Max Clifford was a ‘ringmaster’ who provided ‘legendary sex parties’ for stars, jury told
PR guru tells court he organised 'good, honest filth'
Max Clifford was the "ringmaster" who organised a succession of "legendary sex parties", a jury heard today.
The PR consultant described the parties as "good honest filth" and said that women would beg him to let their sisters, aunts or mothers come along.
He said the role of ringmaster is one "I like to have in many aspects of my life" but insisted as he gave evidence at Southwark Crown Court in London that he did not need to "groom" people to take part in the parties.
"No-one was doing anything to anyone that they didn't want to do," he said. "Everyone was old enough to know what they were doing.
"Sometimes when you are a star it's difficult to have the same kind of fun as other people. I was involved in organising good honest filth but that doesn't mean I had to stand there and take part. I was with my partner, I was quite happy with that.
"Sometimes there was sex, sometimes there wasn't. To call them sex parties obviously sells."
Asked how he found the girls for the parties, which he said were occasionally attended by film, music and television producers, he told the jury: "They found me. They would ring up and they would say 'Can I come, can I bring my sister, can I bring my mother, can I bring my aunt?"'
He also said he went as a teenager to sex parties hosted by Diana Dors and told the court: "I thoroughly enjoyed them!" But he said he did not think he had sex at the parties, just "an awful lot of laughs".
Mr Clifford, 70, talked of the sex parties as he was questioned by Rosina Cottage QC, counsel for the prosecution, who accused him of manipulating women for his own sexual ends. She said he "groomed" them by promising them film roles for sex.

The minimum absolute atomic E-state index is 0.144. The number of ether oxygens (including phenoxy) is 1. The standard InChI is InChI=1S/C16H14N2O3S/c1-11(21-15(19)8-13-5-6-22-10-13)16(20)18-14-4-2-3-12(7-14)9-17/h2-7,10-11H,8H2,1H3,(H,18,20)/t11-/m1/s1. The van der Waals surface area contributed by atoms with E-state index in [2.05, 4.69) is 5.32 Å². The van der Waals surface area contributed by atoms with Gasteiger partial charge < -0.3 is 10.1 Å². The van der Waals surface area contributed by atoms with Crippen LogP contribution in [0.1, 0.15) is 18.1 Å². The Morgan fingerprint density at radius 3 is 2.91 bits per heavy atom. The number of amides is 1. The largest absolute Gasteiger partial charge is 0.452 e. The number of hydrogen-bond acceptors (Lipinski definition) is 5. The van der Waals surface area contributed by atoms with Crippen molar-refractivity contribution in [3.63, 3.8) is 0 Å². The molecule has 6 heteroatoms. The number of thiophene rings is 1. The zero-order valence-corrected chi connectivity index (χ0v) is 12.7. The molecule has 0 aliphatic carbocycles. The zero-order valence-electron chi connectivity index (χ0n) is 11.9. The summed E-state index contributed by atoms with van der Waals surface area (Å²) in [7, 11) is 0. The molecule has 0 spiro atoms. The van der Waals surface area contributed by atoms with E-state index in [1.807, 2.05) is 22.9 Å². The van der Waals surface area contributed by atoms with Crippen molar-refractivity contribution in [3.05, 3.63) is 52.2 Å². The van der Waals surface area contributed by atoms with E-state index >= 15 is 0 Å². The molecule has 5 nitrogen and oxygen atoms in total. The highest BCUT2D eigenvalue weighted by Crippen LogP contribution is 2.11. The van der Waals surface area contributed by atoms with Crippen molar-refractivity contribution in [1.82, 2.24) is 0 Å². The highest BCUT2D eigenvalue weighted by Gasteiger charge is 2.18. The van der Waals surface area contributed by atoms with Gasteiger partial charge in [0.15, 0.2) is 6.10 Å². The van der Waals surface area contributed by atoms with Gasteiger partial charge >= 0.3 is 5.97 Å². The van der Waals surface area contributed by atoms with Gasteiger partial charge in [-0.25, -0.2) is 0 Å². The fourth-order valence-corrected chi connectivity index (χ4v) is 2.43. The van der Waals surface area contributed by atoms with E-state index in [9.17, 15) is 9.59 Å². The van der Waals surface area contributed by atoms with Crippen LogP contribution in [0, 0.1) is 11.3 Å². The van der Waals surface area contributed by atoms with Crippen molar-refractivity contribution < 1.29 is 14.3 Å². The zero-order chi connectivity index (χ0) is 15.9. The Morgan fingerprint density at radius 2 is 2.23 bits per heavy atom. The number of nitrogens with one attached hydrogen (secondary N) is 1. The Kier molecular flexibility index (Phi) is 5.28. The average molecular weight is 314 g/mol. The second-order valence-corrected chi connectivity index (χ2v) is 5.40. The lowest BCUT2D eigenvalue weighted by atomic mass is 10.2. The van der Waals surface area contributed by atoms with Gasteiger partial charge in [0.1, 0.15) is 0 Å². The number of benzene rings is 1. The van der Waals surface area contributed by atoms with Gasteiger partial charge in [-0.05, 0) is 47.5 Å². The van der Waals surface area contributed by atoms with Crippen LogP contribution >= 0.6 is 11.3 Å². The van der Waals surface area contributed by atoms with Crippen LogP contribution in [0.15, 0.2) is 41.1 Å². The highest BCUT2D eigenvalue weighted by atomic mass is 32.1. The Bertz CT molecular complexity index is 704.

He denied the suggestions and hit back: "As I did not know them it is difficult to say I groomed them. I didn't have to groom people."
Mr Clifford, who denies 11 counts of indecent assault against seven girls and women, branded his accusers as "fantasists and opportunists".
Asked to explain why a group of women from different areas, and of different ages and backgrounds, would have made claims about him allegedly assaulting them, he replied: "I don't know, because I don't know them.
"I know that what they are saying is untrue. I can only think it's because of an opportunity for compensation, an opportunity to make something out of this in the current climate.
"Possibly they are just fantasists, possibly because they don't like me, they see an opportunity - they would be the reasons. I know that what they are saying is totally untrue. It's pure speculation for me or anyone else as to why they are doing it. I know it's not true.
"I am not aware of anything that links them together apart from them telling a pack of lies."
Mr Clifford denies all charges against him. The trial was adjourned until Monday.
More Britons believe that multiculturalism makes the country worse - not better, says poll
Osborne to cap family benefits at £23,000 – announced ahead of his post-election Budget
Nathan Collier: Montana man inspired by same-sex marriage ruling requests right to wed two wives
Sickness and disability benefits could be reduced by £30 a week as part of £12bn welfare cuts
Greece debt crisis: Angela Merkel and Francois Hollande issue Athens with 24-hour ultimatum to avoid crashing out of the euro
Greece crisis: Referendum exposes a gaping hole at the heart of the European Union – its lack of genuine legitimacy
- 1 Florida man sentenced to two-and-a-half years for having sex on the beach in front of a child
- 2 Autistic teenager beaten up by bullies makes them watch 20-minute video about autism
- 4 World learns of app that shows you who unfriended you on Facebook, app promptly crashes
- 5 Chris Moyles reportedly set to make radio comeback with new breakfast show on XFM